What We’re Really Saying

July 23, 2014

Decline: no one except Oswald Spengler likes to talk about it. Of particular importance today is the decline of church attendance and membership in the United States of America. When statistics came out that showed that the Southern Baptist Convention had experienced a decline in membership after a long plateau, evangelicals across the spectrum wrung their hands at the weakening of America’s largest Protestant denomination while liberal media outlets exhibited no small degree of schadenfreude. On the other hand, there does not seem to be a spike in atheism and even much of a bump in agnosticism. Many claim to talk to God and meditate; the same identify as “spiritual but not religious.” Americans like the idea of God being around, but He is surely not to be found in the church assembled.

There are doubtless myriad reasons for this development, but one particular trend occupies my attention. The narrative is familiar: an evangelical kid hits his late teens or twenties. He gets burned, embarrassed, or frustrated by his religious upbringing. He spurns said upbringing and vociferously condemns the entire institution of the church, perhaps eventually forswearing the label of “Christian” altogether. Pastors, youth ministers, parents, and others respond with three common reasons to justify church attendance.

First, church attendance is beneficial or useful. One gets encouraged, re-energized, taught, counseled, and discipled in a congregational setting. Personal narratives dot arguments for how helpful church membership is: individual experience rules the day in such a debate. Of course, the would-be lapser can offer his own negative experiences on this count. Soon, the conversation devolves into a tit-for-tat of examples and counterexamples.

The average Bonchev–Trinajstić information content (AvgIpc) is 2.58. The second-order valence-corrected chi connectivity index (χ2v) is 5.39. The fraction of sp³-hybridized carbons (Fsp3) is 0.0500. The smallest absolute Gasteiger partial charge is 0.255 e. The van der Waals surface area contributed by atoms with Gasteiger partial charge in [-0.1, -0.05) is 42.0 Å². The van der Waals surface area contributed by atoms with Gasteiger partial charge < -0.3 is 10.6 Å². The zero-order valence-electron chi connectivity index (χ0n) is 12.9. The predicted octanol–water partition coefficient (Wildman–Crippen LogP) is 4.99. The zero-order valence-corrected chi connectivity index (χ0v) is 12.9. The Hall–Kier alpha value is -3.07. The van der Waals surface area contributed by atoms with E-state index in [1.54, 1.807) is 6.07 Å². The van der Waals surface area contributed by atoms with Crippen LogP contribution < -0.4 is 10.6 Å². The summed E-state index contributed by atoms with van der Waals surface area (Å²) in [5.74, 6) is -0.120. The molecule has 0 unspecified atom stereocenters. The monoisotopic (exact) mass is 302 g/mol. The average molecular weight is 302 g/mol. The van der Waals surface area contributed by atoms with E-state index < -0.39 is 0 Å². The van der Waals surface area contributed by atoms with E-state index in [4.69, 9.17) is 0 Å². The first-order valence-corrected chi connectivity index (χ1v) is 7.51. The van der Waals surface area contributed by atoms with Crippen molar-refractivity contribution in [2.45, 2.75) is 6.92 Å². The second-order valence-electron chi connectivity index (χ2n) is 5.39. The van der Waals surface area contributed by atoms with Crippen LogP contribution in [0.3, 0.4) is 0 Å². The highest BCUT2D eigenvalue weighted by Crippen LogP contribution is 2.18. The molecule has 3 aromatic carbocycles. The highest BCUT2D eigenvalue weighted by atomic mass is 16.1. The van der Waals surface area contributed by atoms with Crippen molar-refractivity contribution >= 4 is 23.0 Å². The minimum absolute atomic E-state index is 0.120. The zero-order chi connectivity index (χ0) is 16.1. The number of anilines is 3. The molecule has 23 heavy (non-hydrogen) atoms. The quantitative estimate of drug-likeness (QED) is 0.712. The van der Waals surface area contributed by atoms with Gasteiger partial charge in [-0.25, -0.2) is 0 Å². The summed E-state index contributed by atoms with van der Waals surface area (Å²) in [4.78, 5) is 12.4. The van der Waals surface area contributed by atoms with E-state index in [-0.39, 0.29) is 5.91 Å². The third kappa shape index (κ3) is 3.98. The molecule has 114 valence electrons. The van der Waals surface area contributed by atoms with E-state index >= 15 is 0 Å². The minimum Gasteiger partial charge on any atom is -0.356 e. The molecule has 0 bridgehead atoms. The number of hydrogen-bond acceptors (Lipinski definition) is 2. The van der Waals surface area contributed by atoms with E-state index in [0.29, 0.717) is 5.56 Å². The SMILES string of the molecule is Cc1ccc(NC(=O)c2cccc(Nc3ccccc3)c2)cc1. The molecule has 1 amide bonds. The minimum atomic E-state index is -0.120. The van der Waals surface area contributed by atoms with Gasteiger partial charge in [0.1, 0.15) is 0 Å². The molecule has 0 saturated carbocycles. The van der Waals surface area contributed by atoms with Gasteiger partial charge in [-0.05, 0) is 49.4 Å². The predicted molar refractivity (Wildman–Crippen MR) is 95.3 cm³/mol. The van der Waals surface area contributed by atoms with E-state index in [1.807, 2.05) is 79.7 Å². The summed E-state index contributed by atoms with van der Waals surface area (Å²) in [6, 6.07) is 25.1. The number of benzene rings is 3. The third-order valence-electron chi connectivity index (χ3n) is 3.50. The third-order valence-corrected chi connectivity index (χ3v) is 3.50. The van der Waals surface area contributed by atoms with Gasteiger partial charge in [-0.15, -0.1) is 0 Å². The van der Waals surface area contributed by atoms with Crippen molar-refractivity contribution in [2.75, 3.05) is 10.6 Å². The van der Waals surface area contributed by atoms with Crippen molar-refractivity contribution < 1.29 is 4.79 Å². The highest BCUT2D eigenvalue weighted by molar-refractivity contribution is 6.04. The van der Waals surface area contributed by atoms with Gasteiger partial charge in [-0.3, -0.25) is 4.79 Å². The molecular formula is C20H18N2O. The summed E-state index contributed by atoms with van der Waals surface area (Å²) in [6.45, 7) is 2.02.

Second, church attendance is commanded in Scripture. “Do not forsake the assembling of yourselves together,” evangelicals will rightly cite from Hebrews. However, there is no “why” or “wherefore” for the verse. This deontological approach sets forth a biblical rule to be obeyed. A Christian must submit his will to God’s because we do whatever God tells us. Of course, Islam promises just as much of a spiritual life. Such a perspective can become burdensome and even give way to legalism. Certainly the Christian life (and, by extension, membership in Christ’s body) means something more than submission.

Third, church attendance is a necessary evil if not a liability. We find this sentiment in the cliché that “following Christ is not a religion but a relationship.” Never mind for right now the fact that all people have a relationship with God; it is just not necessarily a good one. If we think through the logic of that phrase “not a religion but a relationship,” it reinforces an individualistic retreat from the Christian assembly: why engage in organized weekly acts of worship in a corporate setting? Isn’t that a hallmark of religion? Why can’t I have a (good) relationship with God outside the walls of the church? It is at this point that we are faced with a double jeopardy.